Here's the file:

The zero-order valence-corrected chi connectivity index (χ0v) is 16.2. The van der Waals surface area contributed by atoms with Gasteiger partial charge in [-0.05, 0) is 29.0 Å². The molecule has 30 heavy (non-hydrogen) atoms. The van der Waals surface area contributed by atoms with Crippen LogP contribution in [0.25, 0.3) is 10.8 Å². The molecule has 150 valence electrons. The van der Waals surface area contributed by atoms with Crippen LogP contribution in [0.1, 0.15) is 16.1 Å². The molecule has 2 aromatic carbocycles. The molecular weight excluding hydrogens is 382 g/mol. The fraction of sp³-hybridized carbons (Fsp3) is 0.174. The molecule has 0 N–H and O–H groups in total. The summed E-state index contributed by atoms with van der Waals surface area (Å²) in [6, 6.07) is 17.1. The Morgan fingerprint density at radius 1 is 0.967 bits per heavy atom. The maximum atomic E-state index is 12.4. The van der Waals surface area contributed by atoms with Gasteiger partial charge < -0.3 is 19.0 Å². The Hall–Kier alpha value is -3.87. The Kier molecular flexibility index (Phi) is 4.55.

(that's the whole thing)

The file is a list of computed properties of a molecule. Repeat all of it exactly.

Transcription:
The zero-order valence-corrected chi connectivity index (χ0v) is 16.2. The van der Waals surface area contributed by atoms with Gasteiger partial charge in [-0.05, 0) is 29.0 Å². The molecule has 30 heavy (non-hydrogen) atoms. The van der Waals surface area contributed by atoms with Crippen LogP contribution in [0.25, 0.3) is 10.8 Å². The molecule has 150 valence electrons. The van der Waals surface area contributed by atoms with Crippen LogP contribution in [0.1, 0.15) is 16.1 Å². The molecule has 2 aromatic carbocycles. The molecular weight excluding hydrogens is 382 g/mol. The fraction of sp³-hybridized carbons (Fsp3) is 0.174. The molecule has 0 N–H and O–H groups in total. The summed E-state index contributed by atoms with van der Waals surface area (Å²) in [6, 6.07) is 17.1. The Morgan fingerprint density at radius 1 is 0.967 bits per heavy atom. The maximum atomic E-state index is 12.4. The van der Waals surface area contributed by atoms with Gasteiger partial charge < -0.3 is 19.0 Å². The Hall–Kier alpha value is -3.87. The Kier molecular flexibility index (Phi) is 4.55.